Genetic Investigations into the Black Death
By Kirsten Bos
PhD Dissertation, McMaster University, 2012
Abstract: This dissertation discusses molecular analyses of dental and skeletal material from victims of the Black Death with the goal of both identifying and describing the evolutionary history of the causative agent of the pandemic. Through this work, Yersinia pestis DNA was successfully identified in skeletal material from a well-documented Black Death burial ground, the East Smithfield cemetery of London, England (1348 -1350).
The thesis presents two major methodological advancements in the field of ancient pathogen research: 1) it describes a protocol to confirm the authenticity of ancient pathogen DNA, thus circumventing tenuous issues relating to modern contaminants, and 2) it demonstrates the applicability of DNA capture methods to isolate ancient pathogen DNA from its complex metagenomic background common to ancient DNA extracts.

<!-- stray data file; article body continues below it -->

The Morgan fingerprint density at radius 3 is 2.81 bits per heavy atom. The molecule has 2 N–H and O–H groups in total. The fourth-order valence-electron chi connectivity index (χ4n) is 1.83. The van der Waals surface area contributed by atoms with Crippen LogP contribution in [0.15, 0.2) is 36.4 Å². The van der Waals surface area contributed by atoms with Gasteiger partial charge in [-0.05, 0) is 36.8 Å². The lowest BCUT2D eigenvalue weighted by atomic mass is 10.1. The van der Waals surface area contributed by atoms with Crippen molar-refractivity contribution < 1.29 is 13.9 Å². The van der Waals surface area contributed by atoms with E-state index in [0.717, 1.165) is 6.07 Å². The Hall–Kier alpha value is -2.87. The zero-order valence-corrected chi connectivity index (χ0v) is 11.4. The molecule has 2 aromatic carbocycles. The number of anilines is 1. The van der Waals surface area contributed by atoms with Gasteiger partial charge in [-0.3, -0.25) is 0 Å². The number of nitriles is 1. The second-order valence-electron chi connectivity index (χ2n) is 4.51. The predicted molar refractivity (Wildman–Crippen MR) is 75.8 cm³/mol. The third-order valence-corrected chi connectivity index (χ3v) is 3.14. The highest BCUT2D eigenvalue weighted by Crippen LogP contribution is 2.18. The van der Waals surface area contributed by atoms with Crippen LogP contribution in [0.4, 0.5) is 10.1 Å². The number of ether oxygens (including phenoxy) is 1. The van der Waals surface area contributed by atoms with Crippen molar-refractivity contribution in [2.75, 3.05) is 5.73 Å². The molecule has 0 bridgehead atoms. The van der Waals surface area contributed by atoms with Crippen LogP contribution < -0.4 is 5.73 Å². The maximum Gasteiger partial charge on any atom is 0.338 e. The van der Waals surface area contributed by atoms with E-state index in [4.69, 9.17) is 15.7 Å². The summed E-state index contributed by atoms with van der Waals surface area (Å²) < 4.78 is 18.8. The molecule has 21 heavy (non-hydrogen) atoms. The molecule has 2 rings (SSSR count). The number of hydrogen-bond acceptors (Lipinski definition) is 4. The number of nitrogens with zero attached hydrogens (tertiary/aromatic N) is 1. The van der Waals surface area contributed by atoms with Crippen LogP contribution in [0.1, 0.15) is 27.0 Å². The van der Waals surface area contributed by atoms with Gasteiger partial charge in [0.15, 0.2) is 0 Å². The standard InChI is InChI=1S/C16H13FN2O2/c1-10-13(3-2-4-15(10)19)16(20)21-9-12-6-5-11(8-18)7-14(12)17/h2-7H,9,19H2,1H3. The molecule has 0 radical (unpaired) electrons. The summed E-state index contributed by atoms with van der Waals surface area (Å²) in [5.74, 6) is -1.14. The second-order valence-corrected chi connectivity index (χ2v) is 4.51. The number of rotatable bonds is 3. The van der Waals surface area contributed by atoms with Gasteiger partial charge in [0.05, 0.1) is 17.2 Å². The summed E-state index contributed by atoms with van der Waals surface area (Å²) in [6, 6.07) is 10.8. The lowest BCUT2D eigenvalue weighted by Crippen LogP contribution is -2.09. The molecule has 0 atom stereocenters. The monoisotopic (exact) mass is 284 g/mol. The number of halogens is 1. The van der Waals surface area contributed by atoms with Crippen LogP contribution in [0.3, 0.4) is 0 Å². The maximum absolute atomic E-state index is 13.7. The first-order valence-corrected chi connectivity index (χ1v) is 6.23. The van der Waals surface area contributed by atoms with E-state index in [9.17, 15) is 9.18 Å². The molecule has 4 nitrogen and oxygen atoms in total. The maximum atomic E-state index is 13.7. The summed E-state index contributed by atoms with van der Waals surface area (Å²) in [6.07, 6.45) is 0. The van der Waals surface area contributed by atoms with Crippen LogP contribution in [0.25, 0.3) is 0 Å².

The dissertation is comprised of three publications. The first, submitted to the journal BMC Systems Biology, describes a computational software program for oligo design that has applications to PCR, and capture techniques such as primer extension capture (PEC) and array-based capture. The second manuscript, published in the Proceedings of the National Academy of Sciences, presents a novel capture technique for retrieval of the pestis-specific pPCP (9.6kb) plasmid which can be used as a simple screening tool for the presence of Y. pestis DNA in ancient remains, and describes a method for authenticating ancient pathogen DNA. The third paper, published in the journal Nature, presents a draft genome of Yersinia pestis isolated from the individuals of the East Smithfield collection, thus presenting the first ancient pathogen genome in published literature. Evolutionary changes as they relate to phylogenetic placement and the evolution of virulence are discussed within an anthropological framework.